Two days before the gathering that would chose a new leader of the Roman Catholic Church, Canadian television producer Sebastian Gomes was walking with his boss in Rome when they encountered the future Pope, then still known as Cardinal Jorge Bergoglio.
The Argentine cardinal was by himself, and confided to them that he was nervous about the upcoming conclave. Nine days later, Mr. Gomes was in front of St. Peter's Basilica, a participant in the inaugural mass, sitting a few metres from the new pontiff.
The 28-year-old Toronto resident had been picked for a small but important role, giving the first Scripture reading at the event seen by millions around the world. "What a life experience," Mr. Gomes recalled this week, a day after returning from a month at the Vatican.
Mr. Gomes's memories give a backstage peek at a historic Vatican moment, and also reflect the great hopes believers have vested in the new Pope, whom they expect to reinvigorate an embattled church.
"The times have changed, and now the world demands that the Catholic church be one of greater integrity," said Mr. Gomes, a producer for the Toronto-based broadcaster Salt and Light Catholic Media Foundation.
Mr. Gomes and Salt and Light's CEO, Rev. Thomas Rosica, landed in Rome to cover the events after Benedict XVI resigned. The Vatican's press office soon enlisted their help to deal with 6,400 accredited journalists. The Sunday before the conclave, Mr. Gomes and Father Rosica ran into Cardinal Bergoglio, who was by himself near the Pantheon, wearing a suit and Roman collar. Father Rosica, who knew the cardinal, spoke to him in Spanish.
Mr. Gomes recalled that the cardinal appeared "very quiet, almost timid." They shook hands, and when the young Canadian told the cardinal he would pray for him, the prelate pressed Mr. Gomes's hand more tightly and said, "Please do!"
"I'm a little bit nervous," said the cardinal, who had been bruited as a papabile candidate.
A few days later, the cardinal was Pope Francis, and Father Rosica got a call from the liturgy office, which wanted Mr. Gomes to participate in the inaugural mass. It was a way of thanking the young man for the long hours he clocked in at the Vatican press office. At first, he was to give a short prayer to the faithful. The day before, however, he was handed a heftier task, doing the first of the readings. "It was quite an adjustment to make … we as Catholics put a very strong emphasis on the importance and significance of proclaiming the word of God in the Scriptures."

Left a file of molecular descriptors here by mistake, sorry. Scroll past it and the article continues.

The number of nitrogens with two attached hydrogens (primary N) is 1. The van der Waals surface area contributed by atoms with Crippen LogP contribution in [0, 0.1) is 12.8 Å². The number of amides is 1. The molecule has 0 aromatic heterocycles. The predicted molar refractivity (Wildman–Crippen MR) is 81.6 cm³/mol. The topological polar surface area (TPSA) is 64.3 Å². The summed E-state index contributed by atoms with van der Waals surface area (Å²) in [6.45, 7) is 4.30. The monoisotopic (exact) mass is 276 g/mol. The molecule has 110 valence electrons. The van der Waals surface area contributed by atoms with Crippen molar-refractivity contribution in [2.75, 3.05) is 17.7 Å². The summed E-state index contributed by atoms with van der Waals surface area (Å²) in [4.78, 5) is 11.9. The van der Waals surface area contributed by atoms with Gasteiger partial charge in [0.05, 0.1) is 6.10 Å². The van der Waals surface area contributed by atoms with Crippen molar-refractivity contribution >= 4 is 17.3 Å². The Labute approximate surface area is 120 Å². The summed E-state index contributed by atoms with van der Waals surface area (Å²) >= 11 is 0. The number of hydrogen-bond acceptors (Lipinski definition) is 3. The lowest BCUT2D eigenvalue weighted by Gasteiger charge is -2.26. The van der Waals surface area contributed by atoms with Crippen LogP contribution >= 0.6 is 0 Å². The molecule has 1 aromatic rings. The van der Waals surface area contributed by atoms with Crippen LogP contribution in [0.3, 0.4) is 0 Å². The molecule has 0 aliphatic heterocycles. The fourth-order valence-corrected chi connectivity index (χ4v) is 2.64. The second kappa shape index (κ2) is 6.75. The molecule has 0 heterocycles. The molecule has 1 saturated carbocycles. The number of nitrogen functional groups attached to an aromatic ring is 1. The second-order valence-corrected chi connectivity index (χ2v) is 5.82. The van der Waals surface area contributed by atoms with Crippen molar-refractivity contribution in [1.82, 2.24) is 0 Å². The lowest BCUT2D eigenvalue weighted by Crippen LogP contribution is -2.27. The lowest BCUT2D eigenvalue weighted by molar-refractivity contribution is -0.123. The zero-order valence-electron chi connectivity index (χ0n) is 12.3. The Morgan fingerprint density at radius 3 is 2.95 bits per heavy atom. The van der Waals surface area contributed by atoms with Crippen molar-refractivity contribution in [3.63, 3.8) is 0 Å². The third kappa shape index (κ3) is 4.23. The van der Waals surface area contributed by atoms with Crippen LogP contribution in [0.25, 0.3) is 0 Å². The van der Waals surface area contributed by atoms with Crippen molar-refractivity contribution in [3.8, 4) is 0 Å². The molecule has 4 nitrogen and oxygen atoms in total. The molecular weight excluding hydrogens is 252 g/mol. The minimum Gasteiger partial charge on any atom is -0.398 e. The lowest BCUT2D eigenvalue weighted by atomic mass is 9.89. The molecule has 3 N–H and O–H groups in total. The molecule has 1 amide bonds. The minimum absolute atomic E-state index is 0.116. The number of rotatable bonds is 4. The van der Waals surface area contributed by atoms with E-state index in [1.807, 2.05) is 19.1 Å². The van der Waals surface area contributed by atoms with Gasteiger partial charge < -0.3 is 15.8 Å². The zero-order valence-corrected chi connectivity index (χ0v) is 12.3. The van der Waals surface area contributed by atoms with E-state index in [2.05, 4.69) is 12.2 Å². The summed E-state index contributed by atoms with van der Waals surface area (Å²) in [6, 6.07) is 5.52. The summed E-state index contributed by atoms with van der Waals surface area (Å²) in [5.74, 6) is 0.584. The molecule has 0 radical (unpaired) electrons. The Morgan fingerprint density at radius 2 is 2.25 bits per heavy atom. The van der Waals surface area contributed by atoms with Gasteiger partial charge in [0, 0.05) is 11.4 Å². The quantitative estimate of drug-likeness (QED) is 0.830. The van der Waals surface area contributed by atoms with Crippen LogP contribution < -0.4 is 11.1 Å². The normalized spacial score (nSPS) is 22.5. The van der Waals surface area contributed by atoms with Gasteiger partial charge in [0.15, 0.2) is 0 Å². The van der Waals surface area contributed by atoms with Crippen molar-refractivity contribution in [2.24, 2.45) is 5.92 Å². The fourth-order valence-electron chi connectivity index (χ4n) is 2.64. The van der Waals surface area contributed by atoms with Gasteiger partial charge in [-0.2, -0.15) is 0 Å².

At the rehearsal the night before, Mr. Gomes was advised not to look up during his reading so he wouldn't get rattled by the sight of thousands crowding the square. "I was very daunted; I was very nervous," he said.
The next day, he headed out at 7 a.m. and went through several security checkpoints with Vatican police, then Swiss Guards. He was ushered to his chair, about 12 metres from the Pope and close to the sections for VIPs and church hierarchy.
As the mass began, he settled down. "You get caught in the moment. There's a certain calmness and peacefulness that takes over you." He read from the Book of Samuel, a passage in which David wishes to build a temple and is told by God that his house will endure. He then listened to the Pope speak in his homily about Joseph being entrusted to protect Mary and Jesus. The homily, Mr. Gomes said, was a reminder that many people associate the church with power and authoritarianism. "And here comes Francis, who turns it upside down," reminding the faithful that the church's role is to serve and protect, he said.
At a time when many young people in Western countries have drifted away from organized religion, Mr. Gomes said his faith was a spiritual anchor that gave him better insights into human nature.
Although raised a Catholic, Mr. Gomes said he didn't fully embrace religion until he studied at Saint John's University, a small liberal arts college in Minnesota where the most impressive people he met were also devout. "It was like I was walking through a door and the world was much bigger."